The alarms rang out around Walsden in the Calder Valley late on Tuesday night after the Environment Agency declared a major and imminent risk of submersion for scores of homes.
Residents were urged to turn off gas, water and electricity and stay indoors – before a temporary respite in the downpour eased the most immediate concerns.
But across the north and parts of the Midlands, towns and villages remain on high alert – with Storm Christoph now set to unleash two months’ worth of rainfall in just two days in some areas.
“We’re just hoping we can get through today [Wednesday] and then the danger passes, a little bit,” said Scott Patient, a cabinet member for climate change with Calderdale Council and himself a resident of the Calder Valley, which has been hit by six floods in five years.
“At the moment, though, it’s looking pretty grim. It’s touch and go.”
As of 5am on Wednesday, the Environment Agency has issued 37 flood warnings and 167 less serious flood alerts across England.
Among them were the city centre areas of Leeds, York and Sheffield; a clutch of Greater Manchester towns, including Rochdale and Stockport, and several rural villages, including Fishlake near Doncaster, which was devastated by submersion in November 2019.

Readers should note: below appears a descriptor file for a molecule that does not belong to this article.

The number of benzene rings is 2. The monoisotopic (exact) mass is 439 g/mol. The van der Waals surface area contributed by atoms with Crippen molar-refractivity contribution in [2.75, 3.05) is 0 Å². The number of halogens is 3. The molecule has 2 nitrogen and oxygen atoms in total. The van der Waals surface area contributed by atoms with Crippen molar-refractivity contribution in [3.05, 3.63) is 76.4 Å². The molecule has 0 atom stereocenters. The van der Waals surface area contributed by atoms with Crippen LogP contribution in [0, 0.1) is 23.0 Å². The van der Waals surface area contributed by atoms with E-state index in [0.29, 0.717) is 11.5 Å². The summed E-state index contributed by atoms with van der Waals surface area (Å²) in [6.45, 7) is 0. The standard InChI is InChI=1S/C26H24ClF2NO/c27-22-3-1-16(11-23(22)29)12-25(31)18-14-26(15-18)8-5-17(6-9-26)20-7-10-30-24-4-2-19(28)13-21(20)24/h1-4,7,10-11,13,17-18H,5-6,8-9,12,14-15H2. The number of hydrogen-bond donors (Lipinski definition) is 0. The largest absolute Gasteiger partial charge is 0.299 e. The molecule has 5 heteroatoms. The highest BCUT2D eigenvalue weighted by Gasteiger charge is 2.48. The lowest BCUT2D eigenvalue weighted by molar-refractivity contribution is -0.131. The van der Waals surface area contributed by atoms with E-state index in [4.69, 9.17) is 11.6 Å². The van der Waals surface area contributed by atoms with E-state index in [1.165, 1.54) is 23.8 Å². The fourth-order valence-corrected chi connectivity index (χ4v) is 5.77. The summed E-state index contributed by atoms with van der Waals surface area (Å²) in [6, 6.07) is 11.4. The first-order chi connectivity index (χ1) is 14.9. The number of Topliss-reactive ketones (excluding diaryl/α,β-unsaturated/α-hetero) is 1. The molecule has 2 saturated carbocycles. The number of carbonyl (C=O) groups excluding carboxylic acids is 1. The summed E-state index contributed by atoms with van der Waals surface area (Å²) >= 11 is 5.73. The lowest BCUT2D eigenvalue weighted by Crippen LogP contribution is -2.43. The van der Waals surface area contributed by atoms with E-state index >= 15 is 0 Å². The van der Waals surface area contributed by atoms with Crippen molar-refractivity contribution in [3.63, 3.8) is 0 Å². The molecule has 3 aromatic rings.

So concerned are authorities in Greater Manchester that they have now joined South Yorkshire in declaring a major incident.
Greater Manchester Police assistant chief constable Nick Bailey said the force had taken the decision in order to be “as prepared as possible”.
He said: “The safety of the public is our number one priority and we’re continuing to work alongside partner agencies across the region.”
Authorities there – and across the wider region – have been distributing tens of thousands of sandbags, while some, notably in York, have had workers constructing temporary flood barriers in vulnerable streets.
Trains have been replaced by buses in some areas, including between Bolton and Blackburn because of water on the line.
It all comes as the government finally bowed to pressure on Tuesday evening and held a Cobra meeting – effectively unlocking funds to support the region.
The minister responsible for policy on flooding, Rebecca Pow, who chaired the emergency meeting, said “extensive preparations” were being put in place to “operate flood defences, put up temporary barriers and create Covid-secure rest centres for anyone who may need to be evacuated from their home”.
Meanwhile, Public Health England (PHE) issued a cold weather alert from “first thing” on Thursday until 9am on 25 January for the northeast, northwest and Yorkshire and the Humber.
The agency said the risk of flooding will amplify the public health risks of the severe cold weather.